Q3. Do any other parts of the organisation hold and control a separate part of their budget for their own HR related expenditure? Almost two thirds of respondents (63%) report that some other business functions hold budget for their own HR spend. Whilst HR will control most of the high level budget the reasons why budget may be held more “locally” was reported as being principally for training, presumably for specialist and technical skills. The comments suggest that there are a wide range of other reasons for departments to hold their own HR budgets including recruitment and search, certain projects, sales incentives at departmental level, and out of scope salary surveys.

Q4. If there was a dispute between HR and procurement over the purchase of a particular service which department would, in most circumstances, prevail? 87% of respondents report that HR makes the final decision in any dispute concerning the purchase of HR services. The only circumstances in which most respondents could see a dispute occurring was over the price or the financial stability of a potential supplier, in which case procurement would always prevail. A number or organisations report that during the procurement process they operate to internal SLAs which are designed to prevent such a situation occurring. If HR and procurement have done a good job of sourcing suppliers and in agreeing contract terms then this situation should not arise.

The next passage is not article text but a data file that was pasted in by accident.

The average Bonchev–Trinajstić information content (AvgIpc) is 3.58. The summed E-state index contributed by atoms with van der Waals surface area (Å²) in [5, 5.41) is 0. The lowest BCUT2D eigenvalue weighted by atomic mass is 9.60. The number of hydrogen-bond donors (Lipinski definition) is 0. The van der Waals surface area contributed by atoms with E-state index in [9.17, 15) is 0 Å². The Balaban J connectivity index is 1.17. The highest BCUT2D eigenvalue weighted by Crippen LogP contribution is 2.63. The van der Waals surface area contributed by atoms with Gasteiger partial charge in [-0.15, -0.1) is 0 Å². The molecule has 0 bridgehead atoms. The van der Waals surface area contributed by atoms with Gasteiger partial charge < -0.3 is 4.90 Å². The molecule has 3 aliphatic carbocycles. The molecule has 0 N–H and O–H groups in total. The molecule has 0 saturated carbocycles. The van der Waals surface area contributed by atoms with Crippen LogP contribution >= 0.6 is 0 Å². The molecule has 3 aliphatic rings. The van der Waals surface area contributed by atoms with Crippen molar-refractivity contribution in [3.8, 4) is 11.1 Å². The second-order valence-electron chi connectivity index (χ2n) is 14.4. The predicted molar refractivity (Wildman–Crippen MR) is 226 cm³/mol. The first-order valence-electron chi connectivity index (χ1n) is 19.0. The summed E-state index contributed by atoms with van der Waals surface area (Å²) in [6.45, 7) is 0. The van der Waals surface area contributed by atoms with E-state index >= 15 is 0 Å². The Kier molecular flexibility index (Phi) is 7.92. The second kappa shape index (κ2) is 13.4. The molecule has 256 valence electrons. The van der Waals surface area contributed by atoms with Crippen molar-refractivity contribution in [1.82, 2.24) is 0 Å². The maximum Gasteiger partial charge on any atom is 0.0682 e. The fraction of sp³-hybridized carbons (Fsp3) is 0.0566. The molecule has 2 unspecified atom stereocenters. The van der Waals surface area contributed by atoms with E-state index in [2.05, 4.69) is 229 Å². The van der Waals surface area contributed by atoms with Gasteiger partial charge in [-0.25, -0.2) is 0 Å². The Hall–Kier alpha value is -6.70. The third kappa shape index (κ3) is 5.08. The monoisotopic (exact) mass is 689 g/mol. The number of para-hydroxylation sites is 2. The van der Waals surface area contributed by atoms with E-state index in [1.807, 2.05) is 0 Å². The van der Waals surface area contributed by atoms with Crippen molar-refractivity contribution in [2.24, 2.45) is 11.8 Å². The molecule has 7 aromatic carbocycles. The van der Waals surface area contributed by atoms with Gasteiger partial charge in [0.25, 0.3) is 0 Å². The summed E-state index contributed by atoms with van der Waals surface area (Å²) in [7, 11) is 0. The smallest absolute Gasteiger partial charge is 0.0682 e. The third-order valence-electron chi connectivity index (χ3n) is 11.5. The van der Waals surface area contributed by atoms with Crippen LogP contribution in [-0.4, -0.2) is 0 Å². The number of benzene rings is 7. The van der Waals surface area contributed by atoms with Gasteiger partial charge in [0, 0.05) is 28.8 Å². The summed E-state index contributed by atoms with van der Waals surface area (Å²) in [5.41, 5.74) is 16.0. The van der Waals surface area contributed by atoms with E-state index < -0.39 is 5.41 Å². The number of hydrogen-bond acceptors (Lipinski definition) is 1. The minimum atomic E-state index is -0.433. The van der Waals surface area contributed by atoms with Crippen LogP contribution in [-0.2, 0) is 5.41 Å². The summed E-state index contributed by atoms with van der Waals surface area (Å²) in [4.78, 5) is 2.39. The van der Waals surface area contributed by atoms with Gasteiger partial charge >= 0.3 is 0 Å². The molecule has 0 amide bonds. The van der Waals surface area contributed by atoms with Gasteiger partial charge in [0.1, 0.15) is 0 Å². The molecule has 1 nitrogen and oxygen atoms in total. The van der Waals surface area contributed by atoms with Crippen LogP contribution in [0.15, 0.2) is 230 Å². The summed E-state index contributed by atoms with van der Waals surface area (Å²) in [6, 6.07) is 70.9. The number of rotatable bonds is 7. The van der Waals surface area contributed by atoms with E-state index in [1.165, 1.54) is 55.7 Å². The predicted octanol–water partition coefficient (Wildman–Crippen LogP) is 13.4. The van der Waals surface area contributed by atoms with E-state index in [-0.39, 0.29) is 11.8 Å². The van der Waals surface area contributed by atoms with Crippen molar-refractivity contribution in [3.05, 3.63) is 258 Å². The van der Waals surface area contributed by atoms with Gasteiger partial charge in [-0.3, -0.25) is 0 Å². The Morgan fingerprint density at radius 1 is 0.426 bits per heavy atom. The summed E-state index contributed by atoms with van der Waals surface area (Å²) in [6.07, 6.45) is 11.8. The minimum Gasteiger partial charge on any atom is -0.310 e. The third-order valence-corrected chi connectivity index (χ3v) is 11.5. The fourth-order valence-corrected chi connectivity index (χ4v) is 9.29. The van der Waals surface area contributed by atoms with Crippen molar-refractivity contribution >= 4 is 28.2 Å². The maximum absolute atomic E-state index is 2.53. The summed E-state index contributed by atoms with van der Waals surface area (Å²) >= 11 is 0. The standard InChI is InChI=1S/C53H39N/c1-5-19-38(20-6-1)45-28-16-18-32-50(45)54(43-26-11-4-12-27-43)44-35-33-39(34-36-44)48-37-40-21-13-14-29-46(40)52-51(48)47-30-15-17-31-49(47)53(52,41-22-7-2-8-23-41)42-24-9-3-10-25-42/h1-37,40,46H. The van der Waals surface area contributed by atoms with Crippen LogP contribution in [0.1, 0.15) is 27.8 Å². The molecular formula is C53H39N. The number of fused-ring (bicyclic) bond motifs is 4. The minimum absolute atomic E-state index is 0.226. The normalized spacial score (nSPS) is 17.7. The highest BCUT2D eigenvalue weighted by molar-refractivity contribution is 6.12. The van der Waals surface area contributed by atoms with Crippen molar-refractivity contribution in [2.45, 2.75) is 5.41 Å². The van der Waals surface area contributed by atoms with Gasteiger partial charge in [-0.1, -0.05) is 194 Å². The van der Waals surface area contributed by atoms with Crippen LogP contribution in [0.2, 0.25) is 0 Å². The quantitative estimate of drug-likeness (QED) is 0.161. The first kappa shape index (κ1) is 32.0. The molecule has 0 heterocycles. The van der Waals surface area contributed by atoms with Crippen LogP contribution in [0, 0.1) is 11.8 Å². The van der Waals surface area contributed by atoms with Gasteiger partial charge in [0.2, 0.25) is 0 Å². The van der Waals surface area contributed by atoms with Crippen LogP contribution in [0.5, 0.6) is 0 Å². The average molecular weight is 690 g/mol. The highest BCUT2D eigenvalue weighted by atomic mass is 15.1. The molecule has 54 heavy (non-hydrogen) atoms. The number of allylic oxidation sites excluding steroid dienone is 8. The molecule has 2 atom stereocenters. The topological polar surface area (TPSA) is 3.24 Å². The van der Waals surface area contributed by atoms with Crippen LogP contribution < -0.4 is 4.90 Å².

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CONCLUSIONS Based on these questionnaire results the procurement process for HR services would seem to be firmly under the control of HR. From the choice of potential suppliers to approving the final contract terms the HR function appears to have complete control of the purchasing process for its own services. Many of those who responded, however, provided additional comments to each section which suggest that there is in actual fact a much more cooperative arrangement than the pure survey results would suggest. Many of those additional comments referred to both official and unofficial contact with procurement which indicate that they were not entirely alone when making their decisions. There seems no doubt that both functions play an important part in the process but that the precise limits that each has are determined by the structure and organisation of the business in which they operate. One respondent even said that it was ultimately the same budget i.e. the company’s, and that it was the responsibility of both parties to get the best deal for the company. Ultimately, most organisations just want to purchase the most appropriate, cost effective and useful products and services it can find, and in many companies this falls to the procurement department. Whilst HR and other user departments are best placed to advise and lead on what to buy and from whom, it is equally true that procurement may be best placed to negotiate and agree the final deal. It would be interesting to ask these same questions of procurement professionals; I suspect they would answer exactly the same but confirm that procurement were always firmly in control.

Carter Morris Talent Solutions t: +44 20 3287 3727 e: Page 3 of 3

HR purchasing power  

Snapshot survey of select HR leaders to ascertain how much control HR has over purchasing goods and services